Here is a picture of one of the legs before.  The legs were in the best shape of the whole thing, the top had tons of scratches and water damage.

It also featured the worlds ugliest drawer pulls.

So finally last month I decided to get moving on this project.  I basically followed this tutorial from Young House Love for the painting, sanding and sealing.  And in addition I changed out the drawer pulls, used wood glue to fix the broken drawer track and filled a considerable amount of holes with wood filler.  Truth be told, this was kind of a pain, I think my neighbors hated listening to me sand furniture on our little porch for hours, and polyeurethaning in our living room was headache inducing for sure. But, in the end I think it was all worth it.  Nothing can replace making something look just the way you envisioned it in your head.

Isn't she pretty?

Here is the top, you can see the color of the stain a little better.

Another thing, this is why real wood furniture is amazing.  While I love stores like Target and IKEA, their furniture just does not hold up when compared to solid wood.  Invest in a great wood piece (of find one in the trash) and you can have it for decades.

Oh, and perhaps you noticed in the second picture that my little dresser is actually sitting on a milk crate.  Well, funny story, when I went to start working on the project I took the whole thing apart, set the legs aside and just sort of forgot them until it was time to reassemble.  So, while the dresser is totally done, the legs are waiting to be stained, and the milk carton is our temporary base.  Oooops.  So my advice to you is don't forget the legs.  Or to take a before picture.

Wednesday, May 4, 2011

DIY Woven Cards *Updated*

Fact: 92% of people under the age of 35 don't know what a mailbox is.*  And those that are familiar with mail think it to be a terrible thing.  Mail has become the domain of the unsolicited credit card application and the Pottery Barn Catalog, a prelude to an afternoon with your shredder.  But it wasn't always this way, mail used to be awesome.  When you got something in the mail it meant something great, like it was your birthday or someone sent you something cool looking you could tack onto your fridge. Why did we ever let that go? Let's make it that way again people, together we can live the dream for only 44 cents a stamp.

*This statement may not be entirely factual.

hey there
In an effort to begin a mailing revolution, I've been making some woven greeting cards.  They are actually pretty simple.  You just need some cardstock (scraps work well) and some cutting instruments (like an exacto or a pen knife).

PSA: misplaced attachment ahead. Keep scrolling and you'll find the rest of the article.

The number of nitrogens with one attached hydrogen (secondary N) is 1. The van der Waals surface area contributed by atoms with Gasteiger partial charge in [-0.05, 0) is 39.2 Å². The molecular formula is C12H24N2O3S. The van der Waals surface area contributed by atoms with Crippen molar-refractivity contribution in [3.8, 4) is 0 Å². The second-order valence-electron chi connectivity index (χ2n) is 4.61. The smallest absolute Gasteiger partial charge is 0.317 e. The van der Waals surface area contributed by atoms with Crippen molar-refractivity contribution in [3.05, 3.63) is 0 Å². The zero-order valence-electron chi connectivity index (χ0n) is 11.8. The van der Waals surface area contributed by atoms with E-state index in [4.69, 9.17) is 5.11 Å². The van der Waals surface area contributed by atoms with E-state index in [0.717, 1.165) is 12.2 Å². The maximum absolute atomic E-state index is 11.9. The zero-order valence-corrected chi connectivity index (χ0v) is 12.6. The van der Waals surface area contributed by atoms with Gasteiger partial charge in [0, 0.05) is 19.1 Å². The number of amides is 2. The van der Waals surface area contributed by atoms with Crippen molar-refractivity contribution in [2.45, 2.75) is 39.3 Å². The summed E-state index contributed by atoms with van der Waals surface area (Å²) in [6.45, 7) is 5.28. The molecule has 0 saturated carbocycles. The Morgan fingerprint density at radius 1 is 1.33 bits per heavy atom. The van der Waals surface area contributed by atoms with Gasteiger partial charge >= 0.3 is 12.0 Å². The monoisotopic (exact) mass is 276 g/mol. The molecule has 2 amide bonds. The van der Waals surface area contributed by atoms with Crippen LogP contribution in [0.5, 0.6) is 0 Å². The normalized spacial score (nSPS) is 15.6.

Start by making your strips.  I cut them to be 1/4 inch thick and you want them to be about as long as the length of your card (you can always trim the ends once you are done weaving). I'm not going to lie to you, this step is much easier if you have a paper cutter. If you don't then try cutting the strips with a straight edge and your exacto knife.  You want them to be nice and straight.

Next cut your card.  Cut out the template and tape it to your card, then cut through the card by exacto-ing the thick line. (Note, the images on the templates aren't always exactly in the center of the grid so be sure to position the paper so the image sits in the center of your card).  I cut on the back of an old magazine to protect my table.

Now once you have all your lines cut start weaving.  Go over and under with your strips, and once you have it all woven in, use your fingers to push the strip up to the top and move onto the next color.

You don't necessarily have to go "over, under" try 2x2 weave to break it up and make a cool pattern.
Your design will stand out the best if you choose high contrasting colors.  Bright yellow on gray worked a lot worked a lot better than dark purple. Also, for what it is worth, I used a lot of scrap paper to make my cards, and noticed the thicker the paper, the easier it was to weave.  Once you're done weaving, if you don't like the mess on the back, just trim the loose lengths of the strips and cut plain rectangle of paper and glue it to cover the back of your work.

Sam called this one the Nintendo Heart
The template also has a grid where you can design your own pattern, think of something cool, but simple shapes work best. And remember, only you can make mail awesome again.


So after some messing around I decided I think the bar in the "H" of the "HI" card was too long.  I debated with my coworker and she totally disagreed.  We had a little lady fight club over it, but in the end I think we can both be right. So here is the pattern for the version with the shorter "H" featured below, choose your favorite.

I also added a little sharpie border around it which I think finishes it nicely.